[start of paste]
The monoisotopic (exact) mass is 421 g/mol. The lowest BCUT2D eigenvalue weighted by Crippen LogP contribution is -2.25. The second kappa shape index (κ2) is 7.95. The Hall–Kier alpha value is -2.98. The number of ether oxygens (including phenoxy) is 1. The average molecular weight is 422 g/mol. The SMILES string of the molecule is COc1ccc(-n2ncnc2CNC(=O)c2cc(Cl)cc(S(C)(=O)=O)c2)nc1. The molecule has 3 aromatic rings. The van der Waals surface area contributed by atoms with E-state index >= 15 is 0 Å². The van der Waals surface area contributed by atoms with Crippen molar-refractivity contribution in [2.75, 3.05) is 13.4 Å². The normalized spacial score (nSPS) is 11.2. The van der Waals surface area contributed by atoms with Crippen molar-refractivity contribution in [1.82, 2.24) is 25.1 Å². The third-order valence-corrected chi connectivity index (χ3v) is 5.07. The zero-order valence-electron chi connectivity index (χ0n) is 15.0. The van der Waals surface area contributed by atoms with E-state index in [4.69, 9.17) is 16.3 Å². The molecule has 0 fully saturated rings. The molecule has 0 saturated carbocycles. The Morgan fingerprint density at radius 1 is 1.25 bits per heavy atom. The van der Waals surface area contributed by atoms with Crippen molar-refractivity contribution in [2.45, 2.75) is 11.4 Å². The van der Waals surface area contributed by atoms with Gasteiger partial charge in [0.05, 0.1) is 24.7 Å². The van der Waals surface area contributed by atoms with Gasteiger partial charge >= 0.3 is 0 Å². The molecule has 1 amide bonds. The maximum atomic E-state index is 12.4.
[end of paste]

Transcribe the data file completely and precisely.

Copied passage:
The monoisotopic (exact) mass is 421 g/mol. The lowest BCUT2D eigenvalue weighted by Crippen LogP contribution is -2.25. The second kappa shape index (κ2) is 7.95. The Hall–Kier alpha value is -2.98. The number of ether oxygens (including phenoxy) is 1. The average molecular weight is 422 g/mol. The SMILES string of the molecule is COc1ccc(-n2ncnc2CNC(=O)c2cc(Cl)cc(S(C)(=O)=O)c2)nc1. The molecule has 3 aromatic rings. The van der Waals surface area contributed by atoms with E-state index >= 15 is 0 Å². The van der Waals surface area contributed by atoms with Crippen molar-refractivity contribution in [2.75, 3.05) is 13.4 Å². The normalized spacial score (nSPS) is 11.2. The van der Waals surface area contributed by atoms with Crippen molar-refractivity contribution in [1.82, 2.24) is 25.1 Å². The third-order valence-corrected chi connectivity index (χ3v) is 5.07. The zero-order valence-electron chi connectivity index (χ0n) is 15.0. The van der Waals surface area contributed by atoms with E-state index in [4.69, 9.17) is 16.3 Å². The molecule has 0 fully saturated rings. The molecule has 0 saturated carbocycles. The Morgan fingerprint density at radius 1 is 1.25 bits per heavy atom. The van der Waals surface area contributed by atoms with Crippen molar-refractivity contribution in [2.45, 2.75) is 11.4 Å². The van der Waals surface area contributed by atoms with Gasteiger partial charge in [0.05, 0.1) is 24.7 Å². The van der Waals surface area contributed by atoms with Gasteiger partial charge >= 0.3 is 0 Å². The molecule has 1 amide bonds. The maximum atomic E-state index is 12.4.